Here is a little about the history of the village of Barwick in Elmet

The ancient village of Barwick in Elmet dates back to around 200-600 BC.  The earthworks at Wendel Hill and Hall Tower Hill were probably built by the local tribe of Brigantes and coins have been found dating from the second century BC and first century AD which would suggest some continuity in the use of the earthworks up to the time when the Romans conquered the north of England.

There is a reference to an agricultural settlement in the Domesday Book which indicates a Norman presence in Barwick in Elmet and subsequently the Lordship of the Manor passed through marriage to the Duchy of Lancaster in the fourteenth century.  From a number of taxation surveys, it is known that in 1379 there were 197 adults living in about 100 households. 

After passing through several hands, the Manor ended in the ownership of the Gascoigne family in the seventeenth century and there are records indicating that in the following century there were around 240 families living in the parish.  In 1720 there is the first mention of a school in Barwick in Elmet and by 1821 the parish had increased its population to 1,481 inhabitants.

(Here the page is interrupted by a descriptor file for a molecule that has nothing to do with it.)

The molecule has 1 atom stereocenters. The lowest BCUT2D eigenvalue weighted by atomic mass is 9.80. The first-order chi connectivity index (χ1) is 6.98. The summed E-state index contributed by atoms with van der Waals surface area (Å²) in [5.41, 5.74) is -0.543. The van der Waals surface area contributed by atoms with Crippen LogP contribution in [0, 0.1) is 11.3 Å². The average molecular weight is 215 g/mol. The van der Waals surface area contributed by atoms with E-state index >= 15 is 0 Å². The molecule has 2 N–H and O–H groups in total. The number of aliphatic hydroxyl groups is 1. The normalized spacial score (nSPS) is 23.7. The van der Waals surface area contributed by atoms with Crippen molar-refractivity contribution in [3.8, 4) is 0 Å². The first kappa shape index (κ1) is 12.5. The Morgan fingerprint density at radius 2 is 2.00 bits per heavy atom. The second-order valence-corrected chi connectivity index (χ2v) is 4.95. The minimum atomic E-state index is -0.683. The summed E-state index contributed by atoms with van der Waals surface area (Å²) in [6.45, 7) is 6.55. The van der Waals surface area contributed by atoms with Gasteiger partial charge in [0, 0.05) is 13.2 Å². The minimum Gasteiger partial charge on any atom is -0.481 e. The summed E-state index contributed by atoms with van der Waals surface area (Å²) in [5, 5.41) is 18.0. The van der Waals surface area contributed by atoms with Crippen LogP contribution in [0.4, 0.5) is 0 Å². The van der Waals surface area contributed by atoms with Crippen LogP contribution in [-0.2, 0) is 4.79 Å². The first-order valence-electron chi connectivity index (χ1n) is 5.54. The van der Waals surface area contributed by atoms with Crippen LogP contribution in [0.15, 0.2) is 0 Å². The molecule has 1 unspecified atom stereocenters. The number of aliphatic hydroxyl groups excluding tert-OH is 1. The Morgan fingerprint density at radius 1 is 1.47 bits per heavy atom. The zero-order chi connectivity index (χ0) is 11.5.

The Crossgates to Wetherby railway opened in 1874, enabling residents to commute to Leeds and after the Great War more villagers started to travel there for work or school.  A great number of Barwick in Elmet residents would walk every day to Scholes to take the train into Leeds or, as the start of World War II approached, began to take advantage of the new bus service which served the village.

Main Street, Barwick in Elmet 1907

Chapel Lane, viewed from All Saints Church Tower.  Fields in the background are where the Village Hall now stands.

1920s also saw the introduction of water, electricity, gas, mains sewage and telephones to the village, but it wasn't until post war years that the village saw significant expansion.  In the last 100 years the village has been transformed from a farming and mining village into a commuter settlement and place of retirement, although the parish still includes five working farms producing wheat, barley, oilseed rape and potatoes, with some rearing of poultry and cattle.